Beliefnet News

Chicago Tribune – February 12, 2008
WICHITA, Kan. – The latest skirmish in the abortion wars is being fought, not on the sidewalk outside a clinic, but in the ornate jury room of a 19th Century courthouse.
Kansas is one of a handful of states that allow citizen-initiated grand juries to investigate possible crimes. And anti-abortion activists have invoked a little-used law to get a grand jury impaneled that they hope will put a local abortion provider out of business and behind bars.
Women’s Health Care Services is one of the last remaining clinics in the U.S. where women can terminate pregnancies in the late-second and third trimesters. The Wichita facility draws patients from all over, which enrages local anti-abortion groups.
“People hate the idea of being known as the late-term abortion capital of the world,” said David Gittrich of Kansans for Life. So, when state prosecutors and legislators failed to take strong action against the clinic’s owner, Dr. George Tiller, “we put on a full-court press.”
In two and a half weeks last summer, Kansans for Life collected 6,923 verified signatures on petitions demanding that the District Court of Sedgwick County summon a grand jury to investigate alleged illegal abortions performed at Tiller’s clinic. Under state law, they needed fewer than 2,500, or 2 percent of the county’s voters.
Gittrich says his group had to act because the state was not doing anything to enforce a 1998 Kansas law outlawing abortions after 22 weeks gestation if the fetus could survive outside the womb. Under the law, it’s a crime to abort a viable fetus unless the pregnant woman’s life is in danger or continuing the pregnancy would cause “a substantial and irreversible impairment of a major bodily function.”
The law also requires a second, independent physician to confirm that the woman’s health is at risk.
According the state health department, 11,221 abortions were reported in Kansas in 2006, 233 of them involving viable fetuses.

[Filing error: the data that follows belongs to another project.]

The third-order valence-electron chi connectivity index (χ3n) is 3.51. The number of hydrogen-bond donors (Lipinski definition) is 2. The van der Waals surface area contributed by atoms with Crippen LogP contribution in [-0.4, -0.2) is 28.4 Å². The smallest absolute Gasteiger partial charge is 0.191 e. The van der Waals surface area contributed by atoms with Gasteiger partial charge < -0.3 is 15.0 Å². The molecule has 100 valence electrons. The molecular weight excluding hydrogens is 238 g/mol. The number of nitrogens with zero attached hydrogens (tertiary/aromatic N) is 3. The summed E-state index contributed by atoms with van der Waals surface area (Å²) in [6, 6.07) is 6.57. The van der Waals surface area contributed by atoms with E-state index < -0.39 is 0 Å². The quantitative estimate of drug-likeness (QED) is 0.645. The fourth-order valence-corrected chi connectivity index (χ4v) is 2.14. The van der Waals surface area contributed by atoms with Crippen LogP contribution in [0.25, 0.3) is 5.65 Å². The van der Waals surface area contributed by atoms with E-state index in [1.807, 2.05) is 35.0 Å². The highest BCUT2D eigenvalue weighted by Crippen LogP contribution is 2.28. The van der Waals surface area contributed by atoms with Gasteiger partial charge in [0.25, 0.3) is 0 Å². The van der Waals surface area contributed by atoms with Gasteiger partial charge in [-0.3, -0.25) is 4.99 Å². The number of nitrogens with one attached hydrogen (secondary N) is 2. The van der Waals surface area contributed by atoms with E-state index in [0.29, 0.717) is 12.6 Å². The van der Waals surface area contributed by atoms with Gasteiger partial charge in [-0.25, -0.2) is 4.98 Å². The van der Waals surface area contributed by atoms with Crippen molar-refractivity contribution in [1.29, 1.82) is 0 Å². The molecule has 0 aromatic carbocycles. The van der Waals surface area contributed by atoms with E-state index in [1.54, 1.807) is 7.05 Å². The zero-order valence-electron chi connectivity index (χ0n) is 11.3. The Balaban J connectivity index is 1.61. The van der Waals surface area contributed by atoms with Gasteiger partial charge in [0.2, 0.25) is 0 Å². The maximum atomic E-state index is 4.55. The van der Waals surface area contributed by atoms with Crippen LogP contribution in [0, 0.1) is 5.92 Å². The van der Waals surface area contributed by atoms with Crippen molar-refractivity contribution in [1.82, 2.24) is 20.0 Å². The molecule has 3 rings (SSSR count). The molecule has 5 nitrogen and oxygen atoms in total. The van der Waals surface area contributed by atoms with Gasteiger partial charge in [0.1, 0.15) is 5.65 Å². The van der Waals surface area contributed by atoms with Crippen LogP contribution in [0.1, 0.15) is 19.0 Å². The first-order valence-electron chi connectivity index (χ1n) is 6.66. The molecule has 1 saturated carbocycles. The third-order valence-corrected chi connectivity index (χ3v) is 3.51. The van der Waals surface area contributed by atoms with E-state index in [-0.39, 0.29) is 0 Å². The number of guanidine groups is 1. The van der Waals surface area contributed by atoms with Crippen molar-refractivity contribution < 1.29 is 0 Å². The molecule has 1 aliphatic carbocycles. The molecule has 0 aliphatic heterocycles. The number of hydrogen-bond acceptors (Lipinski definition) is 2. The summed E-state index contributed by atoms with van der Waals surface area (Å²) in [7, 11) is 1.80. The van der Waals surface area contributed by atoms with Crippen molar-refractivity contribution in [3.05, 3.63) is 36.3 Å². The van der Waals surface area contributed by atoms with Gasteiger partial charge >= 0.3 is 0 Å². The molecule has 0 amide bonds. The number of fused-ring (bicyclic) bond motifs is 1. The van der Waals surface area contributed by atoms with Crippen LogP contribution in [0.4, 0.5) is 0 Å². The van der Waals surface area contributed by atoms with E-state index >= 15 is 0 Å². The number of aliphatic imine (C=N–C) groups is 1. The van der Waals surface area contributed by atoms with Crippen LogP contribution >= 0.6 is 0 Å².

Abortion opponents charge that Tiller sometimes does post-viability abortions when the only reported threat to the woman’s health is depression or anxiety. To Gittrich, terminating pregnancies with such flimsy justification is tantamount to abortion on demand. But after years of investigations, the state charged Tiller with 19 misdemeanors in June 2007. The charges allege he had an improper financial relationship with the doctor who provided the second opinion – not with performing illegal abortions.
The misdemeanor charges are still pending, but anti-abortion groups say they don’t go nearly far enough.
Calling Wichita the “front line” in the abortion battle, Cheryl Sullenger of Operation Rescue said, “Nowhere else is an abortionist so blatantly violating the law.”
One of the grand jury’s first acts was to subpoena medical records of some 2,000 patients who had sought abortions at Women’s Health Care Services since 2003 for pregnancies of more than 22 weeks. The subpoena said the clinic could redact the patients’ names and other identifying information. But lawyers for Tiller and his patients – who are fighting the subpoenas – said the disclosures still would constitute a gross violation of patients’ right to privacy.
“I don’t need the worst time in my life sprawled across the desks of people I have no idea who they are or what they want,” said a former patient who is among those challenging the subpoenas and was made available by her attorneys.
The woman, who spoke on condition she be identified as “Jane Doe,” said she discovered halfway through her pregnancy that her unborn baby had a serious heart defect and had only a slim chance of surviving the birth. Although she and her husband had never contemplated abortion, Doe said, the idea of watching their baby suffer was even more unthinkable.
“Even if it was a remote chance,” she said, “the thought of her being born alive and gasping for air for even 30 seconds – I couldn’t do it.”